What is Organic Crop Production?
There are many Small Farms all throughout the Panhandle wishing to tap into the organic production market. Misconceptions of organic production lead some to believe it is as simple as avoiding spraying “poisons” or pesticides, and to use organic forms of fertilizer rather than mineral fertilizers. There is much more to the National Organic Program than consumers and small farms in Northwest Florida perceive.
National Organic Program (NOP)B
The Organic Foods Production Act was passed by Congress in the 1990 Farm Bill. This act was the first step to creating national standards for organic food production and utilized USDA to carry out the creation of the NOP. A part of the NOP’s creation was also the establishment of the National Organic Standards Board (NOSB). The NOSB is appointed by the Secretary of Agriculture and made up of farmers, conservationists, consumers, processors, retailers, scientists, and certifying agents. The job of the NOSB is to advise the NOP on production inputs and substances that should be allowed or prohibited.
The goal of organic production is to restore, maintain, and enhance ecological harmony. To reach this goal an Organic System Plan or Farm Plan must be implemented including a soil management plan and a pest management plan. The soil management plan would include details of farm rotation, tillage, irrigation, fertility, and nutrient monitoring to reduce effects on water quality. The pest management plan describes the procedures for controlling pests with mechanical, biological, and cultural practices. The plan will document the following:
- A description of the record keeping protocols.
- A plan of all inputs to be used, including documentation of their composition, source, and location and date used.
- The monitoring practices to verify the plan is effectively implemented.
- A description of practices and physical barriers used to prevent commingling of organic and conventional products on farms with split production. Also, to prevent organic products from contamination with prohibited substances.
- An accurate map of the farm including permanent structures, field boundaries, non-crop areas and hydrologic features such as wells, irrigation ditches and ponds.
- Field histories documenting production methods (conventional, transitional, organic), crops, cover crops, all inputs, and field sizes or production area (if green-house or beds).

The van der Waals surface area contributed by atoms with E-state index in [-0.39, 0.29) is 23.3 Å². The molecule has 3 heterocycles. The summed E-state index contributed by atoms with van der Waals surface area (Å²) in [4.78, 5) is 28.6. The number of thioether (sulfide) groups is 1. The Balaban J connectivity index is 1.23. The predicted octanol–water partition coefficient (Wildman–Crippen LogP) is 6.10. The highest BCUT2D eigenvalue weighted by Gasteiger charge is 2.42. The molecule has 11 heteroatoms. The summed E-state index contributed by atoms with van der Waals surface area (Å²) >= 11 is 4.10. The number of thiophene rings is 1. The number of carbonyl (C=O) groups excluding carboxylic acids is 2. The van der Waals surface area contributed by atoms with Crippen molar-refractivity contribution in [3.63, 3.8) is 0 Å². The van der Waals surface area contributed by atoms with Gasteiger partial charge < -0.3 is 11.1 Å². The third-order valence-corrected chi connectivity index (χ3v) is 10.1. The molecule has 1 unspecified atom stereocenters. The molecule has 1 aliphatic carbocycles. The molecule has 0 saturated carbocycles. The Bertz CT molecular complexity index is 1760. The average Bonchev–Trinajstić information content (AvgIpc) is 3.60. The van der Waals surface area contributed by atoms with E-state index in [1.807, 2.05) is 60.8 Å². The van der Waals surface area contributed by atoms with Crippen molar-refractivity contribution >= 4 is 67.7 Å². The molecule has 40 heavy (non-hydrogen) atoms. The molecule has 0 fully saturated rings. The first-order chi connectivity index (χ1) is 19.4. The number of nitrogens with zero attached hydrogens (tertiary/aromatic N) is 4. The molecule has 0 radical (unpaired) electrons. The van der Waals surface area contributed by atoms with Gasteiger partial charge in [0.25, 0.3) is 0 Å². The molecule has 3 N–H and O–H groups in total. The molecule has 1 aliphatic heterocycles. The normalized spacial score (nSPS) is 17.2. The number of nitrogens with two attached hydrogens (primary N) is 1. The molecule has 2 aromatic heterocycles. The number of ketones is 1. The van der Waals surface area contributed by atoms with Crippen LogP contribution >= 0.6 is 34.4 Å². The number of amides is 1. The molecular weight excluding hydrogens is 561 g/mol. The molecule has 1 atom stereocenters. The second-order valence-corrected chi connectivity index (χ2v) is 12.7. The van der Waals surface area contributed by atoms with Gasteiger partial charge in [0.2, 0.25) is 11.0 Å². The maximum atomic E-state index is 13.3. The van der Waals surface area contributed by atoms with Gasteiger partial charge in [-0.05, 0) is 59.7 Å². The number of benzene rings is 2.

To legally call an operation organic it must be certified by an appropriate certifying agency. A certified operation has proven it adheres to the NOP’s standards. The steps to certification start with a producer designing and implementing an Organic System Plan that follows and manages the farm according to organic regulations. Other requirements include submission of an application, a written history of substances applied to the land for the previous 36 months, and an on-farm inspection by the certifying agency.
Small Farms ExemptionC
Farms with $5000 or less of gross organic sales can be exempt from organic certification. With the exemption, a written Organic System Plan in not required to sell, label, or represent product as organic. The farm production still must follow all of the organic regulations. Specific rules that must be followed are:
- Maintain records for at least three years
- Not use the USDA organic seal on products or refer to them as certified organic.
- Meet other USDA organic labeling requirements.
- Not sell product as an ingredient for someone else’s organic product.
There is much more to be learned before seeking organic certification or producing and selling organically under the small farms exemption. Read more about organic crop production from a University of Florida/IFAS publication that addresses approved amendments, soil quality and fertility management, monitoring a nutrient management program, seeds and transplants, pest management, weed management, insect management, and disease management. Also contact the local extension agent and request more information for organic production if considering an organic farm or transitioning a conventional farm to organic production.
ATreadwell, D.D. (2009, November) Introduction to Organic Crop Production. Retrieved from http://edis.ifas.ufl.edu/cv118
BUSDA OVERSIGHT OF ORGANIC PRODUCTS (2012, November). Retrieved from http://www.ams.usda.gov/AMSv1.0/getfile?dDocName=STELDEV3004443
CDo I Need To Be Certified Organic? (2012, June). Retrieved from http://www.ams.usda.gov/AMSv1.0/getfile?dDocName=STELPRDC5099113